Ray Jones, a military veteran and author who returned to Somervell County last year — after 30 years away — is gathering signatures for a petition that he hopes will lead to alcoholic beverages being sold in the county without the requirement of club memberships.
Jones had tried to get enough names to submit the petition last year, but that first attempt fell short.
The Glen Rose Reporter submitted some questions to Jones via email about the issue so that he could explain his perspective about what it entails and what it could mean in the future.
Jones, now a local real estate agent, said that anyone interested in learning more, or in signing the petition, can come by Century 21 Quad J Realty, at 1305 NE Big Bend in Glen Rose (hours, 9 a.m.-6 p.m.).
Here are the questions and his answers, in a Q & A format:
Q: When did you first have the idea to start that first petition a year or more back, and why?
A: I moved back from Copperas Cove in April of last year. While living in Copperas Cove, I helped some locals there with a similar petition. A friend of mine in Copperas Cove had done a bit of research and estimated the town was losing more than $1 million per month in tax revenue as folks would drive to neighboring towns to acquire their alcohol. The next town over (Killeen) is a wet town which is only 10 minutes away. Losing that kind of revenue didn’t seem to make sense there and it doesn’t make sense here in Glen Rose. For me, its more about the tax revenue than the alcohol.
Because alcohol is served in some of the local restaurants, folks tend to believe Glen Rose doesn’t lose out, however that’s not true. Currently, the means by which the local restaurants sell liquor is by the ‘club membership’ loophole whereas a local establishment doesn’t ‘own’ the alcohol (beer, wine, liquor, etc.). These beverages are owned by the members of club and they pay the establishment to manage the alcohol. There is a 14% sales tax on liquor and mixed drinks. All tax revenue (less 2% sales tax) including the membership fees are managed by the state and are sent to the state meaning that tax revenue is lost locally.
Q: What types of alcohol are included in your petition effort?
A: The petition is for the sale of all alcohol beverages including mixed drinks. Q: Is this something that could have a positive impact on the local economy?
A: I have it on good authority there are several national restaurant, hotel, and other chains sitting on the sidelines waiting for Glen Rose to turn into a wet community. As soon as this petition is approved and voted into effect we could see a surge of economic growth meaning more and better paying jobs locally. Communities, much like businesses, are prosperous creatures.
Either (they’re) growing or dying. There really isn’t a third option. Some local folks have communicated they’d like Glen Rose to remain the same. I believe this is an impossibility. I left 30 years ago, things have changed. Whether wanted or not, things always change. I believe this is a positive change as it will bring new investment into our community.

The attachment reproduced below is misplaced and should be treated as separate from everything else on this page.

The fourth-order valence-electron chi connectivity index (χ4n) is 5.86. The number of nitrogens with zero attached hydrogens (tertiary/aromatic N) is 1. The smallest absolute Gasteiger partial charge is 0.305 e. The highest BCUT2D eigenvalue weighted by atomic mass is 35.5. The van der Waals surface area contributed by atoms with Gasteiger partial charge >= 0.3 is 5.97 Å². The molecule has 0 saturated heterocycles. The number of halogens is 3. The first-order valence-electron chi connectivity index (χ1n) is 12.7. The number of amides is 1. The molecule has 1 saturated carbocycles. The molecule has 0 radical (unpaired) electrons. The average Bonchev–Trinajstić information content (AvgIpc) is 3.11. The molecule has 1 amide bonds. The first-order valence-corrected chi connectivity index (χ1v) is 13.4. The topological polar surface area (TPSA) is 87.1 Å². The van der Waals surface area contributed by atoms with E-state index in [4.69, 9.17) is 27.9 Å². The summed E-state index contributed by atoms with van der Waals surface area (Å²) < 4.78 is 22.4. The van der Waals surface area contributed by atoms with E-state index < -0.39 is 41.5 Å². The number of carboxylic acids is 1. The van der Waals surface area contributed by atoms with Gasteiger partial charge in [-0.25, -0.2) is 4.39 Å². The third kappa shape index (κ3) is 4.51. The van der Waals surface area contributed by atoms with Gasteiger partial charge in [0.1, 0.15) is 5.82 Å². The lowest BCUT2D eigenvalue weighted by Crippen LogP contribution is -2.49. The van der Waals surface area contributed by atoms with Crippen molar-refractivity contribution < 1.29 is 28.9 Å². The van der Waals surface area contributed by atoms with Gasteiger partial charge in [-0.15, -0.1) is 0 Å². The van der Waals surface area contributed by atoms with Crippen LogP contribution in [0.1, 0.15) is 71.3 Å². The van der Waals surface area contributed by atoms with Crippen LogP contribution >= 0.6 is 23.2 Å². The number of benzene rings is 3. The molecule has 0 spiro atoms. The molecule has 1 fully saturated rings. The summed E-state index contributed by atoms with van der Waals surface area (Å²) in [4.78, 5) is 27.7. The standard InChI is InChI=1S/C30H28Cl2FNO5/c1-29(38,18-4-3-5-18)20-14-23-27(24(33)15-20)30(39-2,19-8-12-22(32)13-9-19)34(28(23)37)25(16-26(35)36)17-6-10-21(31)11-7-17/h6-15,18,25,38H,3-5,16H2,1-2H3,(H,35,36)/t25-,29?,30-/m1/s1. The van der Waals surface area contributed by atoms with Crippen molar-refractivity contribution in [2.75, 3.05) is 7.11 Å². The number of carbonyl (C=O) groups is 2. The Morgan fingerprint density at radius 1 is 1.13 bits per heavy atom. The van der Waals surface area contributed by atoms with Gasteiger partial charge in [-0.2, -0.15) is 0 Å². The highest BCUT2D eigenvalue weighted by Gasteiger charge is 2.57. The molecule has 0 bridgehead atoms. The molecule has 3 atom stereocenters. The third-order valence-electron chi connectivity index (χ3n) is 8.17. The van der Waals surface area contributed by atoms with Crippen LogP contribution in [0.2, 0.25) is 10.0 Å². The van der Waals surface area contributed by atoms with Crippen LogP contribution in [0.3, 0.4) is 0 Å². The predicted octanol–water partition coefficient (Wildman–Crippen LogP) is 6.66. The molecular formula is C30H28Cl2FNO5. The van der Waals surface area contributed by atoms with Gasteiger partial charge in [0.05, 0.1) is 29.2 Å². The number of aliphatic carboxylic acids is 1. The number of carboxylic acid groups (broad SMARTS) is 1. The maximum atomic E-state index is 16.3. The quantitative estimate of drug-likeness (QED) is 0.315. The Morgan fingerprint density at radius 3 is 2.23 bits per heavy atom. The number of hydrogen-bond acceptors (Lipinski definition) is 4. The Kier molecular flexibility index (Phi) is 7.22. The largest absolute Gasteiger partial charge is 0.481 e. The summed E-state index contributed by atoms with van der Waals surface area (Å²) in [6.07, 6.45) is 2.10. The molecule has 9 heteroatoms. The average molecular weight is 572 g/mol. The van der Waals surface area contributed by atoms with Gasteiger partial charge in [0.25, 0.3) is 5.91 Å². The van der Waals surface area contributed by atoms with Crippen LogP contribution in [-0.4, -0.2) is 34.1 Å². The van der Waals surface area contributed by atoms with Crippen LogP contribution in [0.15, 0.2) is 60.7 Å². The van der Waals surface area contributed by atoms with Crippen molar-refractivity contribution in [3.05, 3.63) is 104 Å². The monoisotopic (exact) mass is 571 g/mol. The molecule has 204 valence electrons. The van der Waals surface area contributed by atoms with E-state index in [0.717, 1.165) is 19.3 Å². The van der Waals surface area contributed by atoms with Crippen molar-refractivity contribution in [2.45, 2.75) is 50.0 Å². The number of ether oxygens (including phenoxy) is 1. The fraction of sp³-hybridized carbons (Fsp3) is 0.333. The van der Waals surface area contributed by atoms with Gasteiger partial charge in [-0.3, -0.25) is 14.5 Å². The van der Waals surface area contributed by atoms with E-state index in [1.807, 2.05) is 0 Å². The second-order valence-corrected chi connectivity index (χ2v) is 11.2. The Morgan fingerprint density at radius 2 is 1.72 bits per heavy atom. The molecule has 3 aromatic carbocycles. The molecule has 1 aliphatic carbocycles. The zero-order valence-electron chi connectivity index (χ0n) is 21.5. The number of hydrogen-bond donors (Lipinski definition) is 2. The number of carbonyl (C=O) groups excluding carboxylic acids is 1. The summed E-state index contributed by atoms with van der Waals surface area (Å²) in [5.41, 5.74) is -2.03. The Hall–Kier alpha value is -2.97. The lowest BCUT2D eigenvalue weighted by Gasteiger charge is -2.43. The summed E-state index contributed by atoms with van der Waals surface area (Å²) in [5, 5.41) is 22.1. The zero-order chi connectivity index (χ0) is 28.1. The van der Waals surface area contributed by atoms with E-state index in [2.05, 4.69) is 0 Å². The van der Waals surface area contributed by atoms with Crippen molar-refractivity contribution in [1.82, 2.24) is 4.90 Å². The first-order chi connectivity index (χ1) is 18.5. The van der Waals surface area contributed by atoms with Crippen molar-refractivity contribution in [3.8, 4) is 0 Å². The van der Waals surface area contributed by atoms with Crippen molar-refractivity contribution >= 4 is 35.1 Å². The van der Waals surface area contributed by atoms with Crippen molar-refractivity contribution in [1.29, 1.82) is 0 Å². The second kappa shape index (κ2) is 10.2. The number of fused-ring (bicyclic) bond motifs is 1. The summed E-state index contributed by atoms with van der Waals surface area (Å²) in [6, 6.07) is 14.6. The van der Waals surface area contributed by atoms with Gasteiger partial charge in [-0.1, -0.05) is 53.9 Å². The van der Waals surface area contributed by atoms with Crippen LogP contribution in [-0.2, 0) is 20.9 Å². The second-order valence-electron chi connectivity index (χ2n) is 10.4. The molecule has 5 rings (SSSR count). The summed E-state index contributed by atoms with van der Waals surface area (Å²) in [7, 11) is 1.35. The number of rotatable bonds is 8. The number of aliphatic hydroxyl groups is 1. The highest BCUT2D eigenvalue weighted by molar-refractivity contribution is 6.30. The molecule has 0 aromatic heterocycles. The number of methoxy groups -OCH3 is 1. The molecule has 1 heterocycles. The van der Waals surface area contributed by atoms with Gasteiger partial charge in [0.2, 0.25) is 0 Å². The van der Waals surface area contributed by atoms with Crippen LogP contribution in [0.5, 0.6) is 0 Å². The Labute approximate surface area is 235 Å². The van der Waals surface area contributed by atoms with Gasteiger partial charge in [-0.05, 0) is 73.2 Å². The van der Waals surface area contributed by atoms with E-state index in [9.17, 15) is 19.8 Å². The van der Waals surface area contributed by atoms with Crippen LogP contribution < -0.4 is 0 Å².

Consider what happened to Walnut Springs one hundred years ago. Back then a railroad station was located there. The population was almost three times that of Glen Rose. Eventually, the railroads were replaced by highways and Walnut Springs weathered away taking almost 60 years to begin a recovery.
They still haven’t achieved their 1920 numbers. The same can happen here.
Q: How many residents have to sign your petition for anything to go forward, and what is the deadline for you to get that completed? What are the requirements for a signature to be valid?
A: I need 35% of the last gubernatorial election (2018) which equates to about 1,300 signatures here in Glen Rose. I have until April 7, 2020 this year to acquire these signatures. Last year I was able to muster a little over 400.
This year, we’ve had more time to plan and coordinate so I believe our chances are improved. The only criteria for signing the petition are being a resident of Somervell County and being registered to vote. There is a misconception an individual needs to be 21, however this is false. If your able to vote in Somervell you’re eligible to sign.
Q: When you have gathered all your petition names, who do you submit that to, and what would happen after that?
A: Once all the petition names have been gathered, the next step is turning the petitions into the county elections administrator (Christy Covey) who then certifies the names on the petition are valid registered voters in Somervell County. Next, the petition is passed to the County Commissioners Court for approval. After approval, the Commissioner’s order the measure to be voted on in the November election. After the election, the County Clerk will notify the Secretary of State and TABC of the results. Finally, after the Commissioner’s Court canvass the election results the measure is passed and it will be legal to
(sell) alcohol in Somervell County. Q: If the county eventually votes in favor of this, what would that mean as far as changes in the way people will be able to consume alcohol?
The nature of the changes locally is assumed to be negligible, however in other counties across Texas and the Country where the sale of alcohol was legalized most saw a drastic decrease in the alcohol related incidents. Most notably DUIs and DWIs as folks will normally have a shorter distance to travel to purchase the alcohol they choose to consume. The local restaurants and other establishments that sell alcohol will have to apply to TABC to sell alcohol and will no longer track nor pay for members to consume alcohol. I’ve
been told there is a lot less paperwork and bureaucracy involved in the sale of alcohol.